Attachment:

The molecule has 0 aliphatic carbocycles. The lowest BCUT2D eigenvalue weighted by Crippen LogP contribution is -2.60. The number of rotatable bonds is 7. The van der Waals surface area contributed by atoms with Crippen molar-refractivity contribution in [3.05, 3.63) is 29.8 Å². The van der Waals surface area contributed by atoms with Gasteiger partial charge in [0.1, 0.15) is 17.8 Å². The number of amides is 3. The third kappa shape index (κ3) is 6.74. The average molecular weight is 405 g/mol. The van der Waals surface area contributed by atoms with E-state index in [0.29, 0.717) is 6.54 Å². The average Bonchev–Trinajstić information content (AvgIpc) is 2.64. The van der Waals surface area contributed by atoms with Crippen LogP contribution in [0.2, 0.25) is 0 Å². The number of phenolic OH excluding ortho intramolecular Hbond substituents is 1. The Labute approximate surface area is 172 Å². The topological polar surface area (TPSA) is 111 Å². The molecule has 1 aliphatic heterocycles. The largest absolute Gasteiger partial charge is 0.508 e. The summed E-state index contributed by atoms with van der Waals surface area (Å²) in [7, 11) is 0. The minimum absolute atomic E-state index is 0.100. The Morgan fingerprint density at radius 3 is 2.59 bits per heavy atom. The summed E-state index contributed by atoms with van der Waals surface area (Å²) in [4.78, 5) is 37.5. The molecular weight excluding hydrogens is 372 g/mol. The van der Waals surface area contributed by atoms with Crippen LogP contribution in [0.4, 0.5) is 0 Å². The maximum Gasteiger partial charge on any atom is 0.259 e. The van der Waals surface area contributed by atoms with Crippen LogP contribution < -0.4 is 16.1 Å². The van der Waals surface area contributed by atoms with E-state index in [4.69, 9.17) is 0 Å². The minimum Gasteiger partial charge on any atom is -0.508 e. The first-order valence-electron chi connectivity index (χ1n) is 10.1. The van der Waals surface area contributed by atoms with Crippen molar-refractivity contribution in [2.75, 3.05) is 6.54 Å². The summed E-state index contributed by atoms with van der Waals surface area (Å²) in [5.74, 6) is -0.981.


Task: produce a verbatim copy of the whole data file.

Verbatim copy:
The molecule has 0 aliphatic carbocycles. The lowest BCUT2D eigenvalue weighted by Crippen LogP contribution is -2.60. The number of rotatable bonds is 7. The van der Waals surface area contributed by atoms with Crippen molar-refractivity contribution in [3.05, 3.63) is 29.8 Å². The van der Waals surface area contributed by atoms with Gasteiger partial charge in [0.1, 0.15) is 17.8 Å². The number of amides is 3. The third kappa shape index (κ3) is 6.74. The average molecular weight is 405 g/mol. The van der Waals surface area contributed by atoms with E-state index in [0.29, 0.717) is 6.54 Å². The average Bonchev–Trinajstić information content (AvgIpc) is 2.64. The van der Waals surface area contributed by atoms with Crippen LogP contribution in [0.2, 0.25) is 0 Å². The number of phenolic OH excluding ortho intramolecular Hbond substituents is 1. The Labute approximate surface area is 172 Å². The topological polar surface area (TPSA) is 111 Å². The molecule has 1 aliphatic heterocycles. The largest absolute Gasteiger partial charge is 0.508 e. The summed E-state index contributed by atoms with van der Waals surface area (Å²) in [7, 11) is 0. The minimum absolute atomic E-state index is 0.100. The Morgan fingerprint density at radius 3 is 2.59 bits per heavy atom. The summed E-state index contributed by atoms with van der Waals surface area (Å²) in [4.78, 5) is 37.5. The molecular weight excluding hydrogens is 372 g/mol. The van der Waals surface area contributed by atoms with Crippen LogP contribution in [0.4, 0.5) is 0 Å². The maximum Gasteiger partial charge on any atom is 0.259 e. The van der Waals surface area contributed by atoms with Crippen LogP contribution < -0.4 is 16.1 Å². The van der Waals surface area contributed by atoms with E-state index in [4.69, 9.17) is 0 Å². The minimum Gasteiger partial charge on any atom is -0.508 e. The first-order valence-electron chi connectivity index (χ1n) is 10.1. The van der Waals surface area contributed by atoms with Crippen molar-refractivity contribution in [2.75, 3.05) is 6.54 Å². The summed E-state index contributed by atoms with van der Waals surface area (Å²) in [5.74, 6) is -0.981.